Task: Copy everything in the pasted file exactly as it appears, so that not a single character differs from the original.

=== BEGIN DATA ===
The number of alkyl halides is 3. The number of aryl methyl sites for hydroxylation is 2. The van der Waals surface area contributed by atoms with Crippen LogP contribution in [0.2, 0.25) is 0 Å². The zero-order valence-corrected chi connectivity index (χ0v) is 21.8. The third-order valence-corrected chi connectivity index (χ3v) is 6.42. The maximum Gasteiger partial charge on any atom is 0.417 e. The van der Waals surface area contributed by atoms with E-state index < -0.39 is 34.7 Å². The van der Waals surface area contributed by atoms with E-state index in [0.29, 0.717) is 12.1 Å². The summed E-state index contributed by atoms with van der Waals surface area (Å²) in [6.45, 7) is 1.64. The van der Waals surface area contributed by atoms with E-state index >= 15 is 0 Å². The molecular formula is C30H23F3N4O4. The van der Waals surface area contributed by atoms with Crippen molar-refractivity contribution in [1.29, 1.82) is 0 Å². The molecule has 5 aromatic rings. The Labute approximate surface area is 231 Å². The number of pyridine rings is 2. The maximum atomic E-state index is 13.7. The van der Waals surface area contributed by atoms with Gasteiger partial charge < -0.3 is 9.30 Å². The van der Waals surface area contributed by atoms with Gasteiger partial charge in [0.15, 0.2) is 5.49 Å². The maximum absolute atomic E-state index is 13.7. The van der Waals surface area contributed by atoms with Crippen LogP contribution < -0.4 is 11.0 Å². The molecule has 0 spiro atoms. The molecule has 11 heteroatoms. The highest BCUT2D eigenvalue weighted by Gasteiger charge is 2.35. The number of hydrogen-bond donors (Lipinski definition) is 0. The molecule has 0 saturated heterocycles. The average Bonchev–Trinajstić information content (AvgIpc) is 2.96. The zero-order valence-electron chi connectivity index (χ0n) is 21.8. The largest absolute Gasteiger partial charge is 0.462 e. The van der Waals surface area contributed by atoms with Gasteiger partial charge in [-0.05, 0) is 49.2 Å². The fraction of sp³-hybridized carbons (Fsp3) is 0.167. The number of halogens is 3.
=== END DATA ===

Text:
The number of alkyl halides is 3. The number of aryl methyl sites for hydroxylation is 2. The van der Waals surface area contributed by atoms with Crippen LogP contribution in [0.2, 0.25) is 0 Å². The zero-order valence-corrected chi connectivity index (χ0v) is 21.8. The third-order valence-corrected chi connectivity index (χ3v) is 6.42. The maximum Gasteiger partial charge on any atom is 0.417 e. The van der Waals surface area contributed by atoms with E-state index < -0.39 is 34.7 Å². The van der Waals surface area contributed by atoms with E-state index in [0.29, 0.717) is 12.1 Å². The summed E-state index contributed by atoms with van der Waals surface area (Å²) in [6.45, 7) is 1.64. The van der Waals surface area contributed by atoms with E-state index >= 15 is 0 Å². The molecular formula is C30H23F3N4O4. The van der Waals surface area contributed by atoms with Crippen molar-refractivity contribution in [1.29, 1.82) is 0 Å². The molecule has 5 aromatic rings. The Labute approximate surface area is 231 Å². The number of pyridine rings is 2. The maximum atomic E-state index is 13.7. The van der Waals surface area contributed by atoms with Gasteiger partial charge < -0.3 is 9.30 Å². The van der Waals surface area contributed by atoms with Gasteiger partial charge in [0.15, 0.2) is 5.49 Å². The maximum absolute atomic E-state index is 13.7. The van der Waals surface area contributed by atoms with Crippen LogP contribution < -0.4 is 11.0 Å². The molecule has 0 spiro atoms. The molecule has 11 heteroatoms. The highest BCUT2D eigenvalue weighted by Gasteiger charge is 2.35. The number of hydrogen-bond donors (Lipinski definition) is 0. The molecule has 0 saturated heterocycles. The average Bonchev–Trinajstić information content (AvgIpc) is 2.96. The zero-order valence-electron chi connectivity index (χ0n) is 21.8. The largest absolute Gasteiger partial charge is 0.462 e. The van der Waals surface area contributed by atoms with Gasteiger partial charge in [-0.05, 0) is 49.2 Å². The fraction of sp³-hybridized carbons (Fsp3) is 0.167. The number of halogens is 3.